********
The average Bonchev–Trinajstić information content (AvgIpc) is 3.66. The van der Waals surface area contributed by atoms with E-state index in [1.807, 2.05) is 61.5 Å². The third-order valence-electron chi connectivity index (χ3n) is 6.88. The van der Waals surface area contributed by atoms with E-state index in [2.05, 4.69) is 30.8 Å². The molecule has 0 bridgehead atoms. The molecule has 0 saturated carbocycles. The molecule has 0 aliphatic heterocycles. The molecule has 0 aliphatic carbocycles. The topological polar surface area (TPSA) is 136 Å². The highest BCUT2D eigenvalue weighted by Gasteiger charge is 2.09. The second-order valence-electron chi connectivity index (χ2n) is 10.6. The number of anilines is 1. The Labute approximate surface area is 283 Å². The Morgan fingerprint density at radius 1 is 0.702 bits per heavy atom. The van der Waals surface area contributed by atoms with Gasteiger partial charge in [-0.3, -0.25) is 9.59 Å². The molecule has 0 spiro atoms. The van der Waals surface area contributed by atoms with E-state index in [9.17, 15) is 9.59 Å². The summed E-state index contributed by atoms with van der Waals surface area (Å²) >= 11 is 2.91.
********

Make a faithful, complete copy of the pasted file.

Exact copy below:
The average Bonchev–Trinajstić information content (AvgIpc) is 3.66. The van der Waals surface area contributed by atoms with E-state index in [1.807, 2.05) is 61.5 Å². The third-order valence-electron chi connectivity index (χ3n) is 6.88. The van der Waals surface area contributed by atoms with E-state index in [2.05, 4.69) is 30.8 Å². The molecule has 0 bridgehead atoms. The molecule has 0 saturated carbocycles. The molecule has 0 aliphatic heterocycles. The molecule has 0 aliphatic carbocycles. The topological polar surface area (TPSA) is 136 Å². The highest BCUT2D eigenvalue weighted by Gasteiger charge is 2.09. The second-order valence-electron chi connectivity index (χ2n) is 10.6. The number of anilines is 1. The Labute approximate surface area is 283 Å². The Morgan fingerprint density at radius 1 is 0.702 bits per heavy atom. The van der Waals surface area contributed by atoms with Gasteiger partial charge in [-0.3, -0.25) is 9.59 Å². The molecule has 0 spiro atoms. The van der Waals surface area contributed by atoms with E-state index in [9.17, 15) is 9.59 Å². The summed E-state index contributed by atoms with van der Waals surface area (Å²) >= 11 is 2.91.